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One of the characters from Dark tries to piece the complicated puzzle together. | Netflix

The sci-fi series is the closest thing you’ll get to a TV show that’s a conspiracy wall.

In Watch This, Vox critic at large Emily VanDerWerff tells you what she’s watching on TV — and why you should watch it too. Read the archives here. This week: Netflix’s German sci-fi drama Dark, which dropped its second season over the summer. You can watch it on Netflix.

When I reviewed the first season of Netflix’s Dark upon its release in 2017, I said the best way to experience the series might be as a chart or graph. It’s an idea I still stand by. The sci-fi series turns time travel into a series of logic puzzles — if Character X is played by Actor Y in timeline Z, then solve for A. That sort of thing.

The series is often positioned as a counterpart to Stranger Things, because both shows have prominent storylines set in the 1980s and feature kids who wander about a small town where weird things are happening.

On the one hand, I get it. Those are some pretty big similarities! On the other hand, Stranger Things prides itself on its clean, straightforward storytelling; even the series’ mysteries have relatively easy-to-understand solutions. But Dark is a show where even the set decorations are hinting at heretofore unrevealed secrets of the show’s world.

Dark’s second season — of a planned three — dropped in June, and it only increased my appreciation for this deeply weird show’s deeply weird grand design. It is not a show that wants to prompt intense emotional responses in you or even a show that really wants you to understand it. It only works if you become obsessed with it and start charting out its many timelines, characters, and iterations. And don’t we all need something like that?

Time travel stories are almost always about making sense of a puzzle at some point. Dark leans into that.

When Dark begins, it’s autumn 2019 in Germany. The gray skies and cold rain already make for a foreboding backdrop, but so does a missing boy. So far, so Stranger Things. But by the end of the first episode, the characters will have discovered something strange and wondrous: There’s a wormhole beneath their small town, and it connects two different periods in history that are 33 years apart.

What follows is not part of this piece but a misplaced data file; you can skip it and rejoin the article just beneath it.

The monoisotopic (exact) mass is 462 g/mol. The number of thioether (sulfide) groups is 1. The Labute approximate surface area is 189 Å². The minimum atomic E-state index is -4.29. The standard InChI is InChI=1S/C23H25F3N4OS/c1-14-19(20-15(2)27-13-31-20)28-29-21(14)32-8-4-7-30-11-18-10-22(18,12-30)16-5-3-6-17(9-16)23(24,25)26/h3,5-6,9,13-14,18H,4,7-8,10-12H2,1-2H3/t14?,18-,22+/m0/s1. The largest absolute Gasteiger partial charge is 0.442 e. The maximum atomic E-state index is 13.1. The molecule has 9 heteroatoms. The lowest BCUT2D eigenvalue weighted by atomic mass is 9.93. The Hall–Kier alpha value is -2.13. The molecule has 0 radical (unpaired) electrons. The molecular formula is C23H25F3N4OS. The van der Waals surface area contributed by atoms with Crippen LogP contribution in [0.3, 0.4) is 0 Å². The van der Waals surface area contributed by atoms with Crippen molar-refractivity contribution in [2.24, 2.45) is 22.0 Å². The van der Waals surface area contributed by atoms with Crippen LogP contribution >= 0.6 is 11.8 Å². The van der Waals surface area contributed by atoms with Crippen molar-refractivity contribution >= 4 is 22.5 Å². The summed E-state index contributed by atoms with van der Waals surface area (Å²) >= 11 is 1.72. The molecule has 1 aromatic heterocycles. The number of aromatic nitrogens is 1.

This premise is fairly manageable throughout the first half of season one, when the wormhole seemingly only connects 2019 and 1986. (That first half of the season ends with a terrific reveal that stands as a rare example of how planning every single plot twist in advance can pay off instead of coming back to bite you.) But as the season wears on, a third timeline (in 1953) is added, and the story becomes more complicated.

Season two increases the juggling act, by leaping several months ahead in all three timelines — to 2020, 1987, and 1954 — and then adding two more timelines in 1921 and 2053 (the latter of which is a post-apocalyptic mess). The whole thing can feel a little like an adaptation of that gif of Charlie from It’s Always Sunny in Philadelphia trying to explain his conspiracy wall, but when it works, it definitely works.

At its core, Dark is primarily concerned with determinism and free will, as so many great time travel stories are. (As if to underline its themes of fate and freedom, the series even has a seemingly villainous Catholic priest character, because why not?) But where something like the four-season Syfy series 12 Monkeys turned those ideas into the stuff of grand opera and surprising playfulness, Dark weaves them into a complicated puzzle that you, the viewer, are meant to solve.

To be fair, this is true of most time travel stories. If you have free will in a time travel story, you can alter the past and change the present. But this creates a paradox — because if you change the future, then where did the version of you who wanted to change the past in the first place even come from? Many time travel stories sidestep this problem by, in essence, creating alternate realities for the time traveler to become trapped in, but Dark solves it in a way that I’ve consistently found satisfying, if a little overcomplicated: There is no free will. We are all trapped by time. We must follow its dictates.

For instance, if you are a time traveler who goes back in time to kill baby Hitler, somehow your actions must protect baby Hitler, because Hitler existed and for you to know of his horrors, you have to have lived in a world where World War II happened as it did in our world. The classic outcome of this type of situation in a time travel story is that by trying to kill baby Hitler, you instead set him on the path to becoming the great villain we know him to be. The takeaway is that time is our god, and on some level, we have to worship it.

Dark takes this quintessential time travel paradox and cubes it, adding so many paradoxes and logic wrinkles that keeping track of them all can give you a headache. But there’s something entertaining about the intellectual rigor all the same. I never feel like Dark is stuck in a corner. I always know it’s going somewhere ridiculous, and I’m always glad to be along for the ride, even if watching the show feels a little like trying to solve a sudoku puzzle on a roller coaster.

Dark is streaming on Netflix. The third and final season is currently in production.

Author: Emily Todd VanDerWerff

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